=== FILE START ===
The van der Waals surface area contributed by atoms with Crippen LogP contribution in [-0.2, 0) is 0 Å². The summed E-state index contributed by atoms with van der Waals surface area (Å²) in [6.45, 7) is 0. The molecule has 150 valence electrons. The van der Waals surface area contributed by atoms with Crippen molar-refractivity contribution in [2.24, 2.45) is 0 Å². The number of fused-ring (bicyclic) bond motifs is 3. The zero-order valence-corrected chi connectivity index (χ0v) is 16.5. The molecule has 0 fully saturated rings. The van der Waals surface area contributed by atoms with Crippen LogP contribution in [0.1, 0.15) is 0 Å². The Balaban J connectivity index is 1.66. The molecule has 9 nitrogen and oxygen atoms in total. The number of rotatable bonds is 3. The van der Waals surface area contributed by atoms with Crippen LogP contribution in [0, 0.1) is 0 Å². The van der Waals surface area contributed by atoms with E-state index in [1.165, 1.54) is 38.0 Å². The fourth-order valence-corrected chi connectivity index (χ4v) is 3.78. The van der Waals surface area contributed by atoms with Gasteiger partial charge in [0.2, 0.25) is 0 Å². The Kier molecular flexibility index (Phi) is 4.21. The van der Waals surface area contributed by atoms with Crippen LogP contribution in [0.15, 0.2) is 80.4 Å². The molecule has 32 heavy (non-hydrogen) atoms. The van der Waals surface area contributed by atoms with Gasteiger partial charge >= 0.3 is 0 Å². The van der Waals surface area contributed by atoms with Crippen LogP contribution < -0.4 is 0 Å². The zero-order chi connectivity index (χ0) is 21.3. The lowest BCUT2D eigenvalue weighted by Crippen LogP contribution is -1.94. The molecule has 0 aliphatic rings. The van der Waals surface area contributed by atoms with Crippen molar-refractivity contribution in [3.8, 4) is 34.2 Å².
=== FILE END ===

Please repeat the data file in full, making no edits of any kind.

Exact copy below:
The van der Waals surface area contributed by atoms with Crippen LogP contribution in [-0.2, 0) is 0 Å². The summed E-state index contributed by atoms with van der Waals surface area (Å²) in [6.45, 7) is 0. The molecule has 150 valence electrons. The van der Waals surface area contributed by atoms with Crippen molar-refractivity contribution in [2.24, 2.45) is 0 Å². The number of fused-ring (bicyclic) bond motifs is 3. The zero-order valence-corrected chi connectivity index (χ0v) is 16.5. The molecule has 0 fully saturated rings. The van der Waals surface area contributed by atoms with Crippen LogP contribution in [0.1, 0.15) is 0 Å². The Balaban J connectivity index is 1.66. The molecule has 9 nitrogen and oxygen atoms in total. The number of rotatable bonds is 3. The van der Waals surface area contributed by atoms with Crippen LogP contribution in [0, 0.1) is 0 Å². The van der Waals surface area contributed by atoms with E-state index in [1.165, 1.54) is 38.0 Å². The fourth-order valence-corrected chi connectivity index (χ4v) is 3.78. The van der Waals surface area contributed by atoms with Gasteiger partial charge in [0.2, 0.25) is 0 Å². The Kier molecular flexibility index (Phi) is 4.21. The van der Waals surface area contributed by atoms with Crippen LogP contribution in [0.15, 0.2) is 80.4 Å². The molecule has 32 heavy (non-hydrogen) atoms. The van der Waals surface area contributed by atoms with Gasteiger partial charge >= 0.3 is 0 Å². The van der Waals surface area contributed by atoms with Crippen LogP contribution < -0.4 is 0 Å². The zero-order chi connectivity index (χ0) is 21.3. The lowest BCUT2D eigenvalue weighted by Crippen LogP contribution is -1.94. The molecule has 0 aliphatic rings. The van der Waals surface area contributed by atoms with Crippen molar-refractivity contribution in [3.8, 4) is 34.2 Å².